Module naming and declarations
dherman at mozilla.com
Wed May 8 23:47:05 PDT 2013
On May 8, 2013, at 8:05 AM, Andreas Rossberg <rossberg at google.com> wrote:
> You seem to believe otherwise, but I think you still need to explain
> how any of the above cases is not sufficiently (or even superiorly)
> supported by lexical modules + the loader API.
The most important flaw of this is staging. The loader API lets you *dynamically* modify the registry, but those changes cannot be used by code compiled at the same time as the code that does the modification.
> In any case, I don't see how this observation necessarily implies
> _anything_ for the form of module *declarations*. I suspect that your
> thinking had very much to do with (naive) concatenation, but
> concatenation without a tool will never be possible for modules
> anyway. So it really is a totally moot point.
I think it's important not just to be able to write bundlers, but to be able to do the transformation in a fine-grained way. It should be possible to move module declarations around by hand, it should be possible for servers to make on-the-fly decisions about where to place module declarations, etc. And it should be possible to do this without greatly perturbing the shape of the resulting code.
Put differently, controlling where and when code is bundled together is something that sophisticated web applications do often and sometimes at fine granularity, and it's done by experts at web development who shouldn't have to be experts at writing compilers or reading their output. Consider Eric Ferraiuolo's examples of servers making decisions to speculatively bundle additional modules in a response to a request. These are decisions that are about network efficiency, and they shouldn't have to deal with code transformations at the same time.
> OK, let's get concrete and see how this works. Assume you are writing
> some subsystem or library. There are three phases.
> 1. Development. Most modules will typically be in individual files,
> that you import through external names...
> 2. Deployment. Once you're ready to release, you want to bundle
> everything into one file ("concatenation"). Either way, that requires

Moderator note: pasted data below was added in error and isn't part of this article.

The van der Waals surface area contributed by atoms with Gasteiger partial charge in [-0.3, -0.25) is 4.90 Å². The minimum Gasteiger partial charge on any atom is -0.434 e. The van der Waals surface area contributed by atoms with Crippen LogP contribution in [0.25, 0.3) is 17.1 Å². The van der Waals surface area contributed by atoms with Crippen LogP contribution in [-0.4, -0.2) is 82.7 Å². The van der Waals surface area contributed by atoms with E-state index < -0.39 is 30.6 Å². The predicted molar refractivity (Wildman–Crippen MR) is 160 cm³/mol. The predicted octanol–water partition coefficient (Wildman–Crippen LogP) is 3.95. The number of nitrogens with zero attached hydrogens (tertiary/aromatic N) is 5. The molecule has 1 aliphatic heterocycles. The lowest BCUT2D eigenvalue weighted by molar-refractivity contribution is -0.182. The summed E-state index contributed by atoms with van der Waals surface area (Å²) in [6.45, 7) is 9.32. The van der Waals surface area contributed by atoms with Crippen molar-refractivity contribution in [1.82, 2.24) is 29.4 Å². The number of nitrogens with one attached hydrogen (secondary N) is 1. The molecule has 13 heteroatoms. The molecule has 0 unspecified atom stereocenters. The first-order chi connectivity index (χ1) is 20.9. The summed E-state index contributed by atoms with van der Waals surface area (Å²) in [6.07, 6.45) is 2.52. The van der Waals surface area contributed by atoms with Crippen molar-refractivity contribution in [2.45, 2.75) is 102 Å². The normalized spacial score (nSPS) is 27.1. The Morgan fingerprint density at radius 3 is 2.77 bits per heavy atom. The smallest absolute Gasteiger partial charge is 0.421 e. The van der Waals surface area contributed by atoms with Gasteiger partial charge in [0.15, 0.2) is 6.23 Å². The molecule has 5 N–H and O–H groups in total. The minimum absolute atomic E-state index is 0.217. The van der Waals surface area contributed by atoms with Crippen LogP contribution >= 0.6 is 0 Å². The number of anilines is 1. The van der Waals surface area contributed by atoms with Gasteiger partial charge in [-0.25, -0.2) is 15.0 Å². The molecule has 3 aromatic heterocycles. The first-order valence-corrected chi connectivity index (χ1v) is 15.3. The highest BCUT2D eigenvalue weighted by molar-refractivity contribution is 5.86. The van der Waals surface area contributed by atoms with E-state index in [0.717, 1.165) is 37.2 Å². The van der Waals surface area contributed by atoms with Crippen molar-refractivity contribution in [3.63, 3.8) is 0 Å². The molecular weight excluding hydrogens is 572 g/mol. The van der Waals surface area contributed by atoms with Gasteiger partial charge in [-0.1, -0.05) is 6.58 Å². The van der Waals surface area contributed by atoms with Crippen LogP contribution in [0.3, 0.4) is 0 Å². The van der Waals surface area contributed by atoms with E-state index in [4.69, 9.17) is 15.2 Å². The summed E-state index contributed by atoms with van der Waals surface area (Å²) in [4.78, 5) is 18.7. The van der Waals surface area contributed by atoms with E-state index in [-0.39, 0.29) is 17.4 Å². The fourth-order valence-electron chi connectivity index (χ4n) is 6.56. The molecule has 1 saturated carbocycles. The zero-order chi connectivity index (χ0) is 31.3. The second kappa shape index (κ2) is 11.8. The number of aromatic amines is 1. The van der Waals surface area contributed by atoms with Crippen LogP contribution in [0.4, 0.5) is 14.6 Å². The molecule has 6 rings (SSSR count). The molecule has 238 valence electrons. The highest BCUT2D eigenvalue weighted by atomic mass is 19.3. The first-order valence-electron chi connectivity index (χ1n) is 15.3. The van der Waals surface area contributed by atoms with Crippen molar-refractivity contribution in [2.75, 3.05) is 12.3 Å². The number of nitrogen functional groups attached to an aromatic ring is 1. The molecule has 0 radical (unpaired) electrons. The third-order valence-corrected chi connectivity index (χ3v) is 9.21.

> a tool.
You don't necessarily bundle *everything* into one file. Large-scale apps may bundle things in various ways.
> With lexical module declarations, the tool will be similar, but
> distinguishes the set of module paths that you intend to export from
> the package. The resulting file will again contain all individual
> files wrapped into module declarations, but this time with lexical
> names (generated by some means -- the details don't matter since there
> is no intention of making them accessible; you could even wrap
> everything into an anonymous module). All import file names referring
> to non-exported modules are replaced by their lexical references. In
> addition, the tool generates a couple of suitable calls to loader.set
> for registering the exported modules. The names for those are picked
> in the same manner as in the other approach.
As I said above, this is broken. If we don't provide a declarative way to register modules, then they have to be added to the registry *in a different stage* from any code that uses them. This forces you to sequentialize the loading of different packages of your application, which is a non-starter.
What's more, when you start from your assumption #1 (and I do) that most modules will be in separate files, then lexical modules aren't buying the user much at all. Except for the cases where it makes sense to have small sub-modules that fit within a single file. As I've said before, I can imagine this being occasionally useful, but it's simply not important enough for ES6.
> The advantage of the latter approach is again that all intra-bundle
> references can be (1) cheap and reliable
Sounds like you're misinterpreting the semantics of static linking. I have clarified this several times already. References between ES6 modules are not dynamically indirected through a dynamic table. They are statically resolved at link time. Linked modules are every bit as cheap and reliable as lexical references.
> and (2) don't pollute the
> global namespace. At the same time, you are free to export as many of
> the modules as you like. So this approach is strictly more powerful,
> the user has control.
Except that as I explained above, without a way to register a module name declaratively, this forces you to load dependencies sequentially, which is unacceptable.
It also couples structural containment ("module X is conceptually part of package Y") with textual containment, which is strictly less flexible for controlling the delivery of the source over the wire.
> 3. Usage. In both approaches, the bundled file you have created
> contains a number of modules with external (logical) names. There are
> two ways to fetch them in another program: (a) either through a script
> tag, or (b) by calling loader.ondemand with the list of provided
> names. Both ways work equally for either of the designs!
Doing it through a script tag is sequentializing. I don't understand how loader.ondemand works if the contents of the file has to do a dynamic loader.set. Once again, this sounds broken from a staging perspective.
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